5 Behavioral Science Tips for Integrating Health Services So People Actually Use Them

May 25, 2016 | By ideas42 in Blog

This post originally appeared on the IntraHealth VITAL blog

In Senegal, over a third of postpartum women who want to delay or avoid additional pregnancy do not use a modern method of contraception. This is despite the fact that most Senegalese women know about family planning and have access to services.

To reach these women, the Senegal Ministry of Health and Social Action, with support from IntraHealth International, launched an integrated services pilot program. The idea was simple: since 70% of children are fully vaccinated, and many mothers at immunization sessions want family planning services, why not offer family planning during routine immunization services?

We joined the team at IntraHealth using our behavioral science expertise to uncover situational behavioral factors that may prevent this from being successful. Together, we unpacked the decisions and actions of postpartum women at the immunization clinics to understand how women decide to use contraception (or not), and then follow through on this intention.

By observing Senegalese health clinics and through discussions with the providers and clients, we uncovered five behavioral insights to keep in mind when designing effective integrated health services:

1. Help clients come prepared.

The first step to making sure clients are aware of integrated services is to include information about them in outreach activities in the community. This is necessary particularly when additional services cost money and require a longer stay at the health facility (as is the case with family planning services in Senegal).

Clients should be notified beforehand of available services and expected costs so they can plan ahead and budget the time and money required to successfully follow through on their intention while visiting the health facility.

2. Prompt clients with clear, direct questions.

Many of the women we spoke with understood the benefits of, and expressed interest in, using contraceptives. Unfortunately, few of the women had time or the cognitive bandwidth to think concretely about starting a contraceptive method on the day of their child’s immunization.

In the clinic, fussy children and neighborhood gossip surrounds women who are primarily focused on the task at hand—immunization. In such a hectic environment, everyone suffers from limited attention. For these women, family planning may not be top of mind. Prompting clients with a direct question—“Would you like to start using a contraceptive method today?”—makes this topic salient, and allows clients to act on it.

Otherwise, the opportunity may slip away unnoticed and unconsidered among the other tasks at hand.

3. Make services hassle-free.

Research has shown that even small hassles require effort to overcome, leading people to put off taking action, or not take it at all.

In Senegal, we noticed women were sometimes required to find the midwife responsible for family planning services in a separate building at their clinic. This seemingly inconsequential hassle prevented many women from using family planning, simply because they were unsure of where to find the service provider.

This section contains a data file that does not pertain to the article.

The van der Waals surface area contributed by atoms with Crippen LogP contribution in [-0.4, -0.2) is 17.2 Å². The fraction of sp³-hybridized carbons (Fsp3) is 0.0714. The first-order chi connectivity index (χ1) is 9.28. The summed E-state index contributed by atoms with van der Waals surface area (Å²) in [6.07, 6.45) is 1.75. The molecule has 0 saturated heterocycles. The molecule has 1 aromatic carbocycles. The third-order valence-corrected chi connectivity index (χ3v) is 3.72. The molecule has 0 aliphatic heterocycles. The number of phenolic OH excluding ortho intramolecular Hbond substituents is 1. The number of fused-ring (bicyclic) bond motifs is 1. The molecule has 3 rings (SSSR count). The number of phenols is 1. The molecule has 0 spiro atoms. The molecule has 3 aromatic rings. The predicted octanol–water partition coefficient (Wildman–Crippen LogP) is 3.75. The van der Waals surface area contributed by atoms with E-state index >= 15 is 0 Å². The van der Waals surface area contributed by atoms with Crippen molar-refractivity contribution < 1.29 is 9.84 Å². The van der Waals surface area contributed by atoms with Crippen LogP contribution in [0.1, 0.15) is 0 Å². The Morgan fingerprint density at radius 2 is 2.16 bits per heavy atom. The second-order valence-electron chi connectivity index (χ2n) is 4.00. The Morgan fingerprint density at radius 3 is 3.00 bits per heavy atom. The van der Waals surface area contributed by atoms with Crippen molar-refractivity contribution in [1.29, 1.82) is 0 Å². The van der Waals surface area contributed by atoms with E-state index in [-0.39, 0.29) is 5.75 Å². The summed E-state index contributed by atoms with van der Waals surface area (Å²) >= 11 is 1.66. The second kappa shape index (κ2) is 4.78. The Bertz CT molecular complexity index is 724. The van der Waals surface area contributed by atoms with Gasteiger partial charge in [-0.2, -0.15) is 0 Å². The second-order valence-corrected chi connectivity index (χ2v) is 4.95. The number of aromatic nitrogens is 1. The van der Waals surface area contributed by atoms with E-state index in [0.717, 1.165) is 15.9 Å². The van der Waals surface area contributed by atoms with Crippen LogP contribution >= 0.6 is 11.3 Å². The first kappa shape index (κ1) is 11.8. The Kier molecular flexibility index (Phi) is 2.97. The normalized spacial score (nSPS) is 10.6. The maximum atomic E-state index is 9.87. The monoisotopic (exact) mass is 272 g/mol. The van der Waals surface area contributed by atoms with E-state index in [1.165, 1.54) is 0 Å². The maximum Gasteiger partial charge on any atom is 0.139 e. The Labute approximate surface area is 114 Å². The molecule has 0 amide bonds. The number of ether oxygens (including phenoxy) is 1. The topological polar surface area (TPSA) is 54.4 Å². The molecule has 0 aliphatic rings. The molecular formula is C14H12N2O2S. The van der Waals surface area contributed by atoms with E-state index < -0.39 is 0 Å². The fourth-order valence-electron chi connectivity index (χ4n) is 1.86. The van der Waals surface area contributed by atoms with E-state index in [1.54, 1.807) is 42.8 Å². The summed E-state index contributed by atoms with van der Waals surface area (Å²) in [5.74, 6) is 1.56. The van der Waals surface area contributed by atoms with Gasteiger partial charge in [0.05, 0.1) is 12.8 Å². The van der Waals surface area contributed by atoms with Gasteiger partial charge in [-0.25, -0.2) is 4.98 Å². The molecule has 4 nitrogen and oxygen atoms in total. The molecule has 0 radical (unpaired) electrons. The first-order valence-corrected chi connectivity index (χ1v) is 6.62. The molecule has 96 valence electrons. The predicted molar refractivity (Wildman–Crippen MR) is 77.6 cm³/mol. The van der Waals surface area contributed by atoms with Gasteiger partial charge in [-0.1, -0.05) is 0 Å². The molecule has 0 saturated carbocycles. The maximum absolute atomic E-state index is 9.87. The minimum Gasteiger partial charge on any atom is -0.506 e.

Eliminating unnecessary small hassles (i.e., any additional steps or wait time) can have a big impact on increasing uptake of integrated services.

4. Strengthen referral systems to help clients plan ahead.

Integrated services in Senegal are primarily designed for same-day service uptake. Unfortunately, many clients aren’t ready to take up family planning same-day—they first needed to consult with their husbands or collect the requisite money. Thus, even well-designed integrated service programs need good referral systems.

Behavioral research has shown that simple verbal referrals can be strengthened by providing clients with physical reminders or prompting them to make a plan of action. Committing to an exact day and time for their return allows clients to both block out a convenient time and increases the likelihood they will actually make it happen.

5. Support health workers with appropriate training and materials.

It can be easy to forget that integrated services put additional burdens on already busy health workers. Beyond providing education on the importance of integrated services, effective training should provide clear and actionable processes that allow providers to effectively manage their client flow. Additionally, standardized materials can lessen the burden on providers to prepare their own, freeing up their time and energy to conduct seamless, successful integration services.

At ideas42, we believe that a deep understanding of human behavior will help us improve millions of lives. With more than 60 active projects in 20+ countries around the world, we create innovative solutions in health, economic mobility, education, consumer finance, energy efficiency, criminal justice, and international development.

IntraHealth’s work in Senegal is funded by the US Agency for International Development, the Bill & Melinda Gates Foundation, Merck for Mothers, and the William and Flora Hewlett Foundation.